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From 2013 to 2016, more than one-third of adults in the United States ate fast food or pizza every day, a new survey shows from the Centers for Disease Control and Prevention.

One key finding: The percentage of adults who consumed fast food increased with higher family income. 42% of families of four with a total income per year greater than $112,950 reported they ate fast food daily, compared to only 32% for families with a total income of less than $32,360.

Time, financial resources, price and availability has influenced America's fast food consumption, the survey explains. Fast food, which is broadly defined as any item obtained from a "fast food/pizza" establishment, is notorious for high caloric, low nutrition meals.

By the numbers: The survey used physical examinations and in-person interviews of about 10,000 adults to produce demographic, socioeconomic and health data, including dietary information.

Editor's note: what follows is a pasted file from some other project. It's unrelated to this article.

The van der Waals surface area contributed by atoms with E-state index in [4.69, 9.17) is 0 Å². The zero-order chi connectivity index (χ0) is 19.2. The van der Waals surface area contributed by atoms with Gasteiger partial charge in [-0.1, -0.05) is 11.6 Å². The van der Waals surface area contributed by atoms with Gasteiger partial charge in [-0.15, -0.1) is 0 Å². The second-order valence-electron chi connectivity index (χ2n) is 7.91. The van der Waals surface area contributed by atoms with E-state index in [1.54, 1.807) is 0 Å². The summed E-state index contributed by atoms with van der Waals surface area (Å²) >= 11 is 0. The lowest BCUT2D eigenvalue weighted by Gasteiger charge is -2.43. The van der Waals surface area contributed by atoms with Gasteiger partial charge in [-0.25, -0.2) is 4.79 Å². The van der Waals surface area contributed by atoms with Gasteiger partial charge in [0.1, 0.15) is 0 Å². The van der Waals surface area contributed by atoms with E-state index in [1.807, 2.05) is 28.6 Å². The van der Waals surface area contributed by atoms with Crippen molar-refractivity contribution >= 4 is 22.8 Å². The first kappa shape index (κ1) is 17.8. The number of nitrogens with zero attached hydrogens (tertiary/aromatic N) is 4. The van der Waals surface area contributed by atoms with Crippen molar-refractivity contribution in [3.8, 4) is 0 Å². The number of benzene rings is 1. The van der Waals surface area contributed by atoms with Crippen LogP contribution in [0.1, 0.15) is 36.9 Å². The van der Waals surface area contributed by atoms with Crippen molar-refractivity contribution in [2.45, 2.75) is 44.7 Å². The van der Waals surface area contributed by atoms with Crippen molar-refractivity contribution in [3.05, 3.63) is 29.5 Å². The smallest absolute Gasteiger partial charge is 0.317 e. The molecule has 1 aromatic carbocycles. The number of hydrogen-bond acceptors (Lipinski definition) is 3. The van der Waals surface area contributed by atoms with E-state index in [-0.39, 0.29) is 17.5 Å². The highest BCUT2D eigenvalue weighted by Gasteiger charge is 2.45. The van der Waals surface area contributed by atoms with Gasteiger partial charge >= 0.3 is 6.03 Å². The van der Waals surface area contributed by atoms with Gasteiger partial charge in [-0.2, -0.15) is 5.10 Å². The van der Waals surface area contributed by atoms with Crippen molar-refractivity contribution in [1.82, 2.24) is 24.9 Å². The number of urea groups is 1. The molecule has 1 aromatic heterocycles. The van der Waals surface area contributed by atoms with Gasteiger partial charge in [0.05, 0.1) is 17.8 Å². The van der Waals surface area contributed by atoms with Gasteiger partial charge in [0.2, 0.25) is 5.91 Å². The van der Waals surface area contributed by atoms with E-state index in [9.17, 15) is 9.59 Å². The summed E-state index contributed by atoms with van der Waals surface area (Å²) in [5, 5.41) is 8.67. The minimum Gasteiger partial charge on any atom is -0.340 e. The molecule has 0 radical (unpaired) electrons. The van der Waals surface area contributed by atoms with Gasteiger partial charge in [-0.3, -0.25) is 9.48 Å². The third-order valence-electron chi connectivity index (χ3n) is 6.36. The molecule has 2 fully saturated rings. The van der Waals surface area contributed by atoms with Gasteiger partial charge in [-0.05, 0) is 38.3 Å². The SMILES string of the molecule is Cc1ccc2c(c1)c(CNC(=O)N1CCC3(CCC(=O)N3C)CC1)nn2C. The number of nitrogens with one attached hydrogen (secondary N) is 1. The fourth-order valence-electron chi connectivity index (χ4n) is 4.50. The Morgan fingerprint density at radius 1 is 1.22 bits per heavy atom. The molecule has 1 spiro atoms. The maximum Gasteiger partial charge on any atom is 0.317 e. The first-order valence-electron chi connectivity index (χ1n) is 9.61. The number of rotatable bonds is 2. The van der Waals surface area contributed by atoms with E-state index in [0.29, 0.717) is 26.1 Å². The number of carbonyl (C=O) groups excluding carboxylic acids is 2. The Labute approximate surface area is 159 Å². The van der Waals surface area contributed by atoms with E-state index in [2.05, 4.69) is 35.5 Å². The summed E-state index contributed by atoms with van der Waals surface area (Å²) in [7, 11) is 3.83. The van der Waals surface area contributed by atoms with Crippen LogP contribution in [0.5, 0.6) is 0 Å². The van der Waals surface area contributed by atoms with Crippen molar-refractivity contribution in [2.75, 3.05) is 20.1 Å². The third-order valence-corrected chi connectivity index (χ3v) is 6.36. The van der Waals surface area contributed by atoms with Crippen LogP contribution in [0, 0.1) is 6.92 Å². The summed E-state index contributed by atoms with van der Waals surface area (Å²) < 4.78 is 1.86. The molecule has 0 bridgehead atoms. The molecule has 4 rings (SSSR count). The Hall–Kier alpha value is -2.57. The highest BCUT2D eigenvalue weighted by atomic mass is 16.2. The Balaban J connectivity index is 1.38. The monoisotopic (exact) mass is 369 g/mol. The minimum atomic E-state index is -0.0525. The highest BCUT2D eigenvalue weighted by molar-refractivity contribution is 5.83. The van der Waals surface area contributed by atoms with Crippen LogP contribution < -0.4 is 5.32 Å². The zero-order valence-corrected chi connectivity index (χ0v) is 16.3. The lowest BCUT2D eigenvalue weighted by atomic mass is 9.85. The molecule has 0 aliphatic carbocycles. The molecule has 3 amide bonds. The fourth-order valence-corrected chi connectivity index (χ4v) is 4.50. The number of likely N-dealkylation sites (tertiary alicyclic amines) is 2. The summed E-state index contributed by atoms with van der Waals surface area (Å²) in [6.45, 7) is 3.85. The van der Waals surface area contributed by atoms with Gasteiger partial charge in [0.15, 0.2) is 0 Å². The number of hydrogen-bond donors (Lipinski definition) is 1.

• 44% of Americans will eat fast food for lunch and 42% for dinner.
  • Men are more likely to grab fast food at lunch while women consider it more of a snack.
  • The most enthusiastic consumers are 20 to 39 years old, 45% of them eat fast food on any given day.
  • Only 1 in 10 Americans eat the recommended amount of fruits and vegetables, per CDC.

What to watch: The fitness industry is booming and yet Americans are more likely to be obese today than ever before, a NCHS National Health Interview Survey shows.

Go deeper: Health and wellness are booming, but we're fatter than ever

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Murkowski says she opposes voting on Ginsburg replacement before election

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Sen. Lisa Murkowski (R-Alaska) said in a statement Sunday that she opposes holding a Senate confirmation vote on President Trump's nomination to replace Supreme Court Justice Ruth Bader Ginsburg before the election.

Why it matters: Murkowski joins Sen. Susan Collins (R-Maine) as one of two Republican senators who have thus far said that they do not support rushing through a confirmation vote before November. Two more defections would likely force Senate Majority Leader Mitch McConnell (R-Ky.) to resort to holding a vote in the lame-duck session, which neither Murkowski nor Collins have addressed.